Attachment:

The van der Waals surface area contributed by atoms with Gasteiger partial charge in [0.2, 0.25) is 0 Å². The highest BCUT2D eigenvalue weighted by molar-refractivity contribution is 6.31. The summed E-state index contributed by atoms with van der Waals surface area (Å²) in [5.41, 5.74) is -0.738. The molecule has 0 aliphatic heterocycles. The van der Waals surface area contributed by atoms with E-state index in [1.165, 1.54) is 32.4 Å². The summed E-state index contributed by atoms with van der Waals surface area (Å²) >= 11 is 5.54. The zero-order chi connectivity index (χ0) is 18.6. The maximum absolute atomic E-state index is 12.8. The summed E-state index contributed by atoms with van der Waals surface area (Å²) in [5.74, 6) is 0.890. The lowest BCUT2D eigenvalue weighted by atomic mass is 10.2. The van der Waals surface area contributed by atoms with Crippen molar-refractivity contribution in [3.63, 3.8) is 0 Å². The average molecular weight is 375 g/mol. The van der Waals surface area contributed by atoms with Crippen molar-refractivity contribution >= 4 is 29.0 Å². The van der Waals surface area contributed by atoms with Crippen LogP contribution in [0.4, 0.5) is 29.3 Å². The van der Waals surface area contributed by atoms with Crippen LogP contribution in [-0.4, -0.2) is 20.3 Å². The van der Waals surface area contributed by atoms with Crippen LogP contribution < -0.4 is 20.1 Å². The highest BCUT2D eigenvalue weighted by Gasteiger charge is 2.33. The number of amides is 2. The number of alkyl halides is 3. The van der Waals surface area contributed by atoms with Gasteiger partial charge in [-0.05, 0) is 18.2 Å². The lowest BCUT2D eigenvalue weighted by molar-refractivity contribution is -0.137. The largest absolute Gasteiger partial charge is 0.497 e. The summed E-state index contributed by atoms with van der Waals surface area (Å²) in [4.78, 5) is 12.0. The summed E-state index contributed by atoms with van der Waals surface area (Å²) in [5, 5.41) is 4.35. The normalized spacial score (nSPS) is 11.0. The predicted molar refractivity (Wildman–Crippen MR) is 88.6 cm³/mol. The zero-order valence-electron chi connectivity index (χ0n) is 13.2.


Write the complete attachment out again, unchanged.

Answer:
The van der Waals surface area contributed by atoms with Gasteiger partial charge in [0.2, 0.25) is 0 Å². The highest BCUT2D eigenvalue weighted by molar-refractivity contribution is 6.31. The summed E-state index contributed by atoms with van der Waals surface area (Å²) in [5.41, 5.74) is -0.738. The molecule has 0 aliphatic heterocycles. The van der Waals surface area contributed by atoms with E-state index in [1.165, 1.54) is 32.4 Å². The summed E-state index contributed by atoms with van der Waals surface area (Å²) >= 11 is 5.54. The zero-order chi connectivity index (χ0) is 18.6. The maximum absolute atomic E-state index is 12.8. The summed E-state index contributed by atoms with van der Waals surface area (Å²) in [5.74, 6) is 0.890. The lowest BCUT2D eigenvalue weighted by atomic mass is 10.2. The van der Waals surface area contributed by atoms with Crippen molar-refractivity contribution in [3.63, 3.8) is 0 Å². The average molecular weight is 375 g/mol. The van der Waals surface area contributed by atoms with Crippen molar-refractivity contribution >= 4 is 29.0 Å². The van der Waals surface area contributed by atoms with Crippen LogP contribution in [0.4, 0.5) is 29.3 Å². The van der Waals surface area contributed by atoms with Crippen LogP contribution in [-0.4, -0.2) is 20.3 Å². The van der Waals surface area contributed by atoms with Crippen LogP contribution < -0.4 is 20.1 Å². The highest BCUT2D eigenvalue weighted by Gasteiger charge is 2.33. The number of amides is 2. The number of alkyl halides is 3. The van der Waals surface area contributed by atoms with Gasteiger partial charge in [-0.05, 0) is 18.2 Å². The lowest BCUT2D eigenvalue weighted by molar-refractivity contribution is -0.137. The largest absolute Gasteiger partial charge is 0.497 e. The summed E-state index contributed by atoms with van der Waals surface area (Å²) in [4.78, 5) is 12.0. The summed E-state index contributed by atoms with van der Waals surface area (Å²) in [5, 5.41) is 4.35. The normalized spacial score (nSPS) is 11.0. The predicted molar refractivity (Wildman–Crippen MR) is 88.6 cm³/mol. The zero-order valence-electron chi connectivity index (χ0n) is 13.2.